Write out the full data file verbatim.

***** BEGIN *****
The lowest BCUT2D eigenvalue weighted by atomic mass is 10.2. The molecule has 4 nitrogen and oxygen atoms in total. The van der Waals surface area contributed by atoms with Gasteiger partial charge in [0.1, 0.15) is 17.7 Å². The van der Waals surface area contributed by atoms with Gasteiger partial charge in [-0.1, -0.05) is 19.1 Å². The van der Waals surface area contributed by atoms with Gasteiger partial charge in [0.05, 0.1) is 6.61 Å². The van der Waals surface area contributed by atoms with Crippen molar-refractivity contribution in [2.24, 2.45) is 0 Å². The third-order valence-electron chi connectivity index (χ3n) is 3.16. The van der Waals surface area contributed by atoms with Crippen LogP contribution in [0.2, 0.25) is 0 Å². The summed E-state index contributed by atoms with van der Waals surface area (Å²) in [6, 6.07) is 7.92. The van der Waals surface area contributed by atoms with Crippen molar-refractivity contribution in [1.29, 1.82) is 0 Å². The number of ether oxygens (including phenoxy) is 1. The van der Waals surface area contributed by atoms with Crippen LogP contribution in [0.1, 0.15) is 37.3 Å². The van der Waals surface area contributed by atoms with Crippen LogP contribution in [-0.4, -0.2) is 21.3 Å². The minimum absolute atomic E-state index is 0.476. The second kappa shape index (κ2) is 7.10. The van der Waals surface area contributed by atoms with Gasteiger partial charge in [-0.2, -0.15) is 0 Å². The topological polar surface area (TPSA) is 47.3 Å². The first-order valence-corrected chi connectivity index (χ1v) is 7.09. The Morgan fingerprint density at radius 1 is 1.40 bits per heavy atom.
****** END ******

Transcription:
The lowest BCUT2D eigenvalue weighted by atomic mass is 10.2. The molecule has 4 nitrogen and oxygen atoms in total. The van der Waals surface area contributed by atoms with Gasteiger partial charge in [0.1, 0.15) is 17.7 Å². The van der Waals surface area contributed by atoms with Gasteiger partial charge in [-0.1, -0.05) is 19.1 Å². The van der Waals surface area contributed by atoms with Gasteiger partial charge in [0.05, 0.1) is 6.61 Å². The van der Waals surface area contributed by atoms with Crippen molar-refractivity contribution in [2.24, 2.45) is 0 Å². The third-order valence-electron chi connectivity index (χ3n) is 3.16. The van der Waals surface area contributed by atoms with Crippen LogP contribution in [0.2, 0.25) is 0 Å². The summed E-state index contributed by atoms with van der Waals surface area (Å²) in [6, 6.07) is 7.92. The van der Waals surface area contributed by atoms with Crippen molar-refractivity contribution in [1.29, 1.82) is 0 Å². The number of ether oxygens (including phenoxy) is 1. The van der Waals surface area contributed by atoms with Crippen LogP contribution in [0.1, 0.15) is 37.3 Å². The van der Waals surface area contributed by atoms with Crippen LogP contribution in [-0.4, -0.2) is 21.3 Å². The minimum absolute atomic E-state index is 0.476. The second kappa shape index (κ2) is 7.10. The van der Waals surface area contributed by atoms with Gasteiger partial charge in [-0.2, -0.15) is 0 Å². The topological polar surface area (TPSA) is 47.3 Å². The first-order valence-corrected chi connectivity index (χ1v) is 7.09. The Morgan fingerprint density at radius 1 is 1.40 bits per heavy atom.